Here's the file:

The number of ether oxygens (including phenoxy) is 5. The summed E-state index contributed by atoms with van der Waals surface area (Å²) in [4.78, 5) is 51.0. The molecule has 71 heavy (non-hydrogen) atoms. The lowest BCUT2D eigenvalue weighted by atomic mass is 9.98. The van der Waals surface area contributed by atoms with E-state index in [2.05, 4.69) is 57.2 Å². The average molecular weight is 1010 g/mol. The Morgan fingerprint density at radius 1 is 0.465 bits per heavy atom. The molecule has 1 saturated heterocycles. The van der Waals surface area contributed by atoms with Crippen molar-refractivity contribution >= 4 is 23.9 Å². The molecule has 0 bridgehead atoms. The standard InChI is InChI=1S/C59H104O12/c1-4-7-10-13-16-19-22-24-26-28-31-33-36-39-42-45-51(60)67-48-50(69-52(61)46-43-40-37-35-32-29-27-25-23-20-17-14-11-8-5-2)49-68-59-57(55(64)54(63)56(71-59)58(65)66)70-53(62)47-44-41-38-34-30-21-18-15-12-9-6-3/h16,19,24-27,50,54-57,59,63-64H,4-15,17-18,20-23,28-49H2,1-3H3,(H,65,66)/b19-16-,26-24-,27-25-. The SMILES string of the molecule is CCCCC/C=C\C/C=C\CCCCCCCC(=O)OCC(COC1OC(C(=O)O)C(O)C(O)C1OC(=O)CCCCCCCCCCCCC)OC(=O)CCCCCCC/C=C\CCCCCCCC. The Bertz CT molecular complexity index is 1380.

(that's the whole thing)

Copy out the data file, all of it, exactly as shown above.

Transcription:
The number of ether oxygens (including phenoxy) is 5. The summed E-state index contributed by atoms with van der Waals surface area (Å²) in [4.78, 5) is 51.0. The molecule has 71 heavy (non-hydrogen) atoms. The lowest BCUT2D eigenvalue weighted by atomic mass is 9.98. The van der Waals surface area contributed by atoms with E-state index in [2.05, 4.69) is 57.2 Å². The average molecular weight is 1010 g/mol. The Morgan fingerprint density at radius 1 is 0.465 bits per heavy atom. The molecule has 1 saturated heterocycles. The van der Waals surface area contributed by atoms with Crippen molar-refractivity contribution >= 4 is 23.9 Å². The molecule has 0 bridgehead atoms. The standard InChI is InChI=1S/C59H104O12/c1-4-7-10-13-16-19-22-24-26-28-31-33-36-39-42-45-51(60)67-48-50(69-52(61)46-43-40-37-35-32-29-27-25-23-20-17-14-11-8-5-2)49-68-59-57(55(64)54(63)56(71-59)58(65)66)70-53(62)47-44-41-38-34-30-21-18-15-12-9-6-3/h16,19,24-27,50,54-57,59,63-64H,4-15,17-18,20-23,28-49H2,1-3H3,(H,65,66)/b19-16-,26-24-,27-25-. The SMILES string of the molecule is CCCCC/C=C\C/C=C\CCCCCCCC(=O)OCC(COC1OC(C(=O)O)C(O)C(O)C1OC(=O)CCCCCCCCCCCCC)OC(=O)CCCCCCC/C=C\CCCCCCCC. The Bertz CT molecular complexity index is 1380.